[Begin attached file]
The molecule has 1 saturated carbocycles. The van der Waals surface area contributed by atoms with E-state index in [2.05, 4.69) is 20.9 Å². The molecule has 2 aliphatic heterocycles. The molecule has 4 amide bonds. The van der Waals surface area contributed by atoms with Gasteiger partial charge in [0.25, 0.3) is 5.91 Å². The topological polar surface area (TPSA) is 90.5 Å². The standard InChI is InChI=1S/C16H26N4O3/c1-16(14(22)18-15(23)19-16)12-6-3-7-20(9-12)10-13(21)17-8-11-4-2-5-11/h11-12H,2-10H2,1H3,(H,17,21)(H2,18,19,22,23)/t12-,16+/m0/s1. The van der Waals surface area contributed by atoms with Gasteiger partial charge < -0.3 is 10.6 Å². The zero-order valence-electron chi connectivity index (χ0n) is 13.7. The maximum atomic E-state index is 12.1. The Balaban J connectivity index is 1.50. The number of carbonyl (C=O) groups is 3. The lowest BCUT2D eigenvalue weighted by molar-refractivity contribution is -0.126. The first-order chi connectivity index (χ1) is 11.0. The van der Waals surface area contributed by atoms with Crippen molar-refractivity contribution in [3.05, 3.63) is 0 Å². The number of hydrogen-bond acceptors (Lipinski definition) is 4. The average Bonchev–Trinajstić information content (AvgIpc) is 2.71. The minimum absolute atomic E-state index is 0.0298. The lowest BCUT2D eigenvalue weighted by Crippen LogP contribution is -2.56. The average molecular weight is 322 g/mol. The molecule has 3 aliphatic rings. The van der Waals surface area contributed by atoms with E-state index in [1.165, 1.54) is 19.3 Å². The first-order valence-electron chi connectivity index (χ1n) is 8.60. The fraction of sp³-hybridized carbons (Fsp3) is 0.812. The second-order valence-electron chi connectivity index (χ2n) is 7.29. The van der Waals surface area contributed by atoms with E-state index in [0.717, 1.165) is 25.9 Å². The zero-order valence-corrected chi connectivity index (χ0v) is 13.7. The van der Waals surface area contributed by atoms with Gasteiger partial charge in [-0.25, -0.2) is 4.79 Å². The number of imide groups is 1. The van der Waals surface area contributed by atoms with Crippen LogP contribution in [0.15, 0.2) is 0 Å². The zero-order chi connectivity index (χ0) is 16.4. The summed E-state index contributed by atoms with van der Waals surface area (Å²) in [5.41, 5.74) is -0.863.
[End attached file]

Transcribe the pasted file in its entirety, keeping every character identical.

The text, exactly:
The molecule has 1 saturated carbocycles. The van der Waals surface area contributed by atoms with E-state index in [2.05, 4.69) is 20.9 Å². The molecule has 2 aliphatic heterocycles. The molecule has 4 amide bonds. The van der Waals surface area contributed by atoms with Gasteiger partial charge in [0.25, 0.3) is 5.91 Å². The topological polar surface area (TPSA) is 90.5 Å². The standard InChI is InChI=1S/C16H26N4O3/c1-16(14(22)18-15(23)19-16)12-6-3-7-20(9-12)10-13(21)17-8-11-4-2-5-11/h11-12H,2-10H2,1H3,(H,17,21)(H2,18,19,22,23)/t12-,16+/m0/s1. The van der Waals surface area contributed by atoms with Gasteiger partial charge < -0.3 is 10.6 Å². The zero-order valence-electron chi connectivity index (χ0n) is 13.7. The maximum atomic E-state index is 12.1. The Balaban J connectivity index is 1.50. The number of carbonyl (C=O) groups is 3. The lowest BCUT2D eigenvalue weighted by molar-refractivity contribution is -0.126. The first-order chi connectivity index (χ1) is 11.0. The van der Waals surface area contributed by atoms with Crippen molar-refractivity contribution in [3.05, 3.63) is 0 Å². The number of hydrogen-bond acceptors (Lipinski definition) is 4. The average Bonchev–Trinajstić information content (AvgIpc) is 2.71. The minimum absolute atomic E-state index is 0.0298. The lowest BCUT2D eigenvalue weighted by Crippen LogP contribution is -2.56. The average molecular weight is 322 g/mol. The molecule has 3 aliphatic rings. The van der Waals surface area contributed by atoms with E-state index in [1.165, 1.54) is 19.3 Å². The first-order valence-electron chi connectivity index (χ1n) is 8.60. The fraction of sp³-hybridized carbons (Fsp3) is 0.812. The second-order valence-electron chi connectivity index (χ2n) is 7.29. The van der Waals surface area contributed by atoms with E-state index in [0.717, 1.165) is 25.9 Å². The zero-order valence-corrected chi connectivity index (χ0v) is 13.7. The van der Waals surface area contributed by atoms with Gasteiger partial charge in [-0.25, -0.2) is 4.79 Å². The number of imide groups is 1. The van der Waals surface area contributed by atoms with Crippen LogP contribution in [0.15, 0.2) is 0 Å². The zero-order chi connectivity index (χ0) is 16.4. The summed E-state index contributed by atoms with van der Waals surface area (Å²) in [5.41, 5.74) is -0.863.